2. The Bat volcano – Ezequiel, an OpWall Bird guide personally escorted us there. After a short forest trail and climb, suddenly we we’re surrounded by Mimops, Myotis, Molossus 3 other genus’ which we rarely see otherwise, pouring around our legs like smoke from a campfire, the clumsy juveniles tantalisingly clipping our camera lenses. I’m used to observing Bats emerge singularly at dusk, as well as handing, but nothing compared to this experience – behold their aerobatic navigational genius – instantly I was reminded of why Bats are my speciality! Feeling the breeze from their juvenile wings flashing past my skin, before our very eyes, a 2 million, 7 species strong bat colony swarmed from a 100m deep cylindrical cave, vortexing into the skyline and over the forest vista like an impressive scene from trippy sci-fi movie. The intense smell of Guan and visual phenomenon immerse you! And the piste de-la resistance – we spotted a small white bat in the liquid centre of the mass. It could only be one species – The Northern Ghost Bat (Diclidurus alba). The Mayan legend goes that if you see the one white bat amongst the masses, you will be granted good luck! The Alba is a ‘life-list bat’ for most and seeing the raw excitement in each other’s eyes in realising what we’d shared was palpable – something I’ll never forget.

And then the crème de la creme…

1. Jaguar! It was 2am we were standing on the road waiting for the truck home after a slow Bat survey at the ruins when I on heard a crack in the forest. I was already scanning the trees for eye-shine. Suddenly, my torch caught some at knee level and I called Billy, an RA to investigate further. I took approx. 30 secs before our eyes adjusted and large crouching cat became apparent. My instinct initially said Puma. I instructed Billy to freeze, and then make himself as big as possible due to its position and stance – a mere 4.5m from us and in a potential hunting position. Several seconds later, and with a stronger setting on the head torch, we could then see every single colour and pattern on his head, as if it were in HD – IT WAS A JAGUAR! I took several deep breaths, and indicated to Billy that this was as about a good a sighting as anyone could every wish for, and that we should enjoy the moment together. For two whole minutes, we stared out a wild male, sub-adult Jaguar. As we should mimicking one large animal in reflection, Billy was calm, but I was conscious of our every movement, and breath which the Cat before us could read meticulously. I’ve never experienced such Adrenaline and bewilderment. You imagine a similar situation time and time again, but are never prepared for how you will naturally react. The realisation that you have been watched, for some-time, have zero defences, vastly inefficient senses in comparison and you are essentially, in that very moment, potential prey is exhillerating. This is why we are here – this why we dedicate our lives to conservation. The moment passes, and he slinks away slowly into the forest. I hug Billy, and we high five, knowing that we’ve shared something unforgettably special. Recounting the story time and time again the next day, I feel blessed – or like I’ve won the lottery. It was only chance that offered us that experience but I’m truly grateful to Mexico, to Op Wall and to the Mayan gods that graced us with a life changing sighting!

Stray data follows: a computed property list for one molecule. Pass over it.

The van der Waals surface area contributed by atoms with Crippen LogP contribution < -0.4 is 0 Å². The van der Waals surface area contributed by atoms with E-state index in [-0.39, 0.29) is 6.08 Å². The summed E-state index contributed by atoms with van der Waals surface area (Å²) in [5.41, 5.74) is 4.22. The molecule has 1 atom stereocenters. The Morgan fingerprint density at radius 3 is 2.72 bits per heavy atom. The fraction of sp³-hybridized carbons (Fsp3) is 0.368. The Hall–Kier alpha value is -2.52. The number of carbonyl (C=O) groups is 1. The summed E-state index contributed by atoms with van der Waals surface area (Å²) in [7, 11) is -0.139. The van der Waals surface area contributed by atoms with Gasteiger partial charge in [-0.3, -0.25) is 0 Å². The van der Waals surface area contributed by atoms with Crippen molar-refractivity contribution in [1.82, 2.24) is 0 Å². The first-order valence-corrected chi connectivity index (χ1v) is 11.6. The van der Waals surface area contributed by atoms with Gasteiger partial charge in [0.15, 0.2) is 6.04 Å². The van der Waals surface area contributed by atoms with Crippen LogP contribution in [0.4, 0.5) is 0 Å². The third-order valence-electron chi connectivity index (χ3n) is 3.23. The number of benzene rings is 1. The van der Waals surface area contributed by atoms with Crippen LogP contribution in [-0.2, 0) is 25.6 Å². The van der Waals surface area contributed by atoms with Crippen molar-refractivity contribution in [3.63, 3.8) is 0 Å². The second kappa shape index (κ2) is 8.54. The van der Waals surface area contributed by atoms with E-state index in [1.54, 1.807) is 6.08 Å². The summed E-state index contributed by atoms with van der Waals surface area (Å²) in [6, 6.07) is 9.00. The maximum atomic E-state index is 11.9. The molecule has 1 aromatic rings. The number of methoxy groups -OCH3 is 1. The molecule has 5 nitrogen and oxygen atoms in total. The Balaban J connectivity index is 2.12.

Among the countless other moments that will stay with me for life – spotting a Tyra, Coati troops and duelling Ocellated Turkey whilst road running at KM20, seeking out False Vampire Bat roosts inside ancient Mayan Ruins, campfire story-time at Dos Nas, observing a grey fox predating a 5ft Boa Constrictor, eating authentic homemade Tamales at Fernando’s home in Hormiguero (made with a lifetimes worth of love by his grandmother), being stung by a hornet in the face and being nicknamed ‘Pink-Ork’, catching the 1st recorded Woolley false Vampire Bat in a site, being pooped on by Bat Falcon (the irony) and experiencing the loudest, closest thunder crack in Dos Nas (elation for the chance of a shower, but terror for the gun-shot sound) – this expedition has yet again gifted me friends for life, developed me professionally, given me a newfound appreciation for water as a critical life resource  and produced countless unique, magical memories. I can’t wait for next year!

Wallace House, Old Bolingbroke, Spilsby, Lincolnshire PE23 4EX, UK